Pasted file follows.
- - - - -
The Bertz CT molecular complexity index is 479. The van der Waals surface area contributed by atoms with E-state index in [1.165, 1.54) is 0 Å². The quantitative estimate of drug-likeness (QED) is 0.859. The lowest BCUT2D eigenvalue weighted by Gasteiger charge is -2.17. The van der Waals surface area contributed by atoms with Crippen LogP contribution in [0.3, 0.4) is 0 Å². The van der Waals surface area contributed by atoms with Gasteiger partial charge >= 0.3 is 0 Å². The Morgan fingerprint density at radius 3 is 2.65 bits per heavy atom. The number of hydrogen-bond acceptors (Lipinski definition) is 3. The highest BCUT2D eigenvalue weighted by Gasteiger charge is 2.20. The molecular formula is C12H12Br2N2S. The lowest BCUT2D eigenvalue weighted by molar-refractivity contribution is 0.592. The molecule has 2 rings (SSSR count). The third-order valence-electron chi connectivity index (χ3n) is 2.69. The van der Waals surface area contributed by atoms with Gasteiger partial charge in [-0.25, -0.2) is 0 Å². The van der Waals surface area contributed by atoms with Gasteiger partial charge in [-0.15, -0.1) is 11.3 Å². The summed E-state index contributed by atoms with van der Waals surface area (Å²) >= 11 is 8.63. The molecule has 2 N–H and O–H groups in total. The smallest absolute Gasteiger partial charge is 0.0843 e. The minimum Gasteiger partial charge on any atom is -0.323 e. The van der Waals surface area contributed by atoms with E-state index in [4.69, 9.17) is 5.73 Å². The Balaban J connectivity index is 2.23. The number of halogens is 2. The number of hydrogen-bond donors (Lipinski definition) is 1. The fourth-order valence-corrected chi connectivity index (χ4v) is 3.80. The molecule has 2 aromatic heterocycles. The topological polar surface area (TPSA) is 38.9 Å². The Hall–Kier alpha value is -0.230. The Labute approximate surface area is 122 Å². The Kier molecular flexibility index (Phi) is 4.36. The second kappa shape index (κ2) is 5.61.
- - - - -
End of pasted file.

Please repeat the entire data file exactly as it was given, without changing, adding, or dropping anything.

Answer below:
The Bertz CT molecular complexity index is 479. The van der Waals surface area contributed by atoms with E-state index in [1.165, 1.54) is 0 Å². The quantitative estimate of drug-likeness (QED) is 0.859. The lowest BCUT2D eigenvalue weighted by Gasteiger charge is -2.17. The van der Waals surface area contributed by atoms with Crippen LogP contribution in [0.3, 0.4) is 0 Å². The van der Waals surface area contributed by atoms with Gasteiger partial charge >= 0.3 is 0 Å². The Morgan fingerprint density at radius 3 is 2.65 bits per heavy atom. The number of hydrogen-bond acceptors (Lipinski definition) is 3. The highest BCUT2D eigenvalue weighted by Gasteiger charge is 2.20. The molecular formula is C12H12Br2N2S. The lowest BCUT2D eigenvalue weighted by molar-refractivity contribution is 0.592. The molecule has 2 rings (SSSR count). The third-order valence-electron chi connectivity index (χ3n) is 2.69. The van der Waals surface area contributed by atoms with Gasteiger partial charge in [-0.25, -0.2) is 0 Å². The van der Waals surface area contributed by atoms with Gasteiger partial charge in [-0.15, -0.1) is 11.3 Å². The summed E-state index contributed by atoms with van der Waals surface area (Å²) >= 11 is 8.63. The molecule has 2 N–H and O–H groups in total. The smallest absolute Gasteiger partial charge is 0.0843 e. The minimum Gasteiger partial charge on any atom is -0.323 e. The van der Waals surface area contributed by atoms with E-state index in [4.69, 9.17) is 5.73 Å². The Balaban J connectivity index is 2.23. The number of halogens is 2. The number of hydrogen-bond donors (Lipinski definition) is 1. The fourth-order valence-corrected chi connectivity index (χ4v) is 3.80. The molecule has 2 aromatic heterocycles. The topological polar surface area (TPSA) is 38.9 Å². The Hall–Kier alpha value is -0.230. The Labute approximate surface area is 122 Å². The Kier molecular flexibility index (Phi) is 4.36. The second kappa shape index (κ2) is 5.61.